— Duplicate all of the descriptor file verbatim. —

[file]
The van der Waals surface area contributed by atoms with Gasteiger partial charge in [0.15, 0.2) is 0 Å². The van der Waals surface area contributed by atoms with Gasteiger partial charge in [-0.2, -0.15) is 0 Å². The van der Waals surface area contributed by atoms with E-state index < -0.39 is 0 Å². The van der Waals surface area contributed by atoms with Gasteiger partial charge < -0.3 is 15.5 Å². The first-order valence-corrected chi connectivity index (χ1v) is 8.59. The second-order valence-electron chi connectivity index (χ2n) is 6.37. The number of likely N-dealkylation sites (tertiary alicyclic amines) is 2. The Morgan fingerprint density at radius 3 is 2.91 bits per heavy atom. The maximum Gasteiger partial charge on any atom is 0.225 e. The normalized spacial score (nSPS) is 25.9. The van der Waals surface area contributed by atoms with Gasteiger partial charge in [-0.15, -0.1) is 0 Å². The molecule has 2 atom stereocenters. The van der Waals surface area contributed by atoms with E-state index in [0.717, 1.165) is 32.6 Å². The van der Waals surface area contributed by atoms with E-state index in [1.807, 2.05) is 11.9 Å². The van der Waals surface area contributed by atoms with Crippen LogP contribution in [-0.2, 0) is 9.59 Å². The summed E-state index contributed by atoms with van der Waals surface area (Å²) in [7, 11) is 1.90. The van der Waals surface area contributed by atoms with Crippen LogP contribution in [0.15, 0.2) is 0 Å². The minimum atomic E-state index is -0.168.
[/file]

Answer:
The van der Waals surface area contributed by atoms with Gasteiger partial charge in [0.15, 0.2) is 0 Å². The van der Waals surface area contributed by atoms with Gasteiger partial charge in [-0.2, -0.15) is 0 Å². The van der Waals surface area contributed by atoms with E-state index < -0.39 is 0 Å². The van der Waals surface area contributed by atoms with Gasteiger partial charge < -0.3 is 15.5 Å². The first-order valence-corrected chi connectivity index (χ1v) is 8.59. The second-order valence-electron chi connectivity index (χ2n) is 6.37. The number of likely N-dealkylation sites (tertiary alicyclic amines) is 2. The Morgan fingerprint density at radius 3 is 2.91 bits per heavy atom. The maximum Gasteiger partial charge on any atom is 0.225 e. The normalized spacial score (nSPS) is 25.9. The van der Waals surface area contributed by atoms with Gasteiger partial charge in [-0.15, -0.1) is 0 Å². The molecule has 2 atom stereocenters. The van der Waals surface area contributed by atoms with E-state index in [0.717, 1.165) is 32.6 Å². The van der Waals surface area contributed by atoms with E-state index in [1.807, 2.05) is 11.9 Å². The van der Waals surface area contributed by atoms with Crippen LogP contribution in [-0.2, 0) is 9.59 Å². The summed E-state index contributed by atoms with van der Waals surface area (Å²) in [7, 11) is 1.90. The van der Waals surface area contributed by atoms with Crippen LogP contribution in [0.15, 0.2) is 0 Å². The minimum atomic E-state index is -0.168.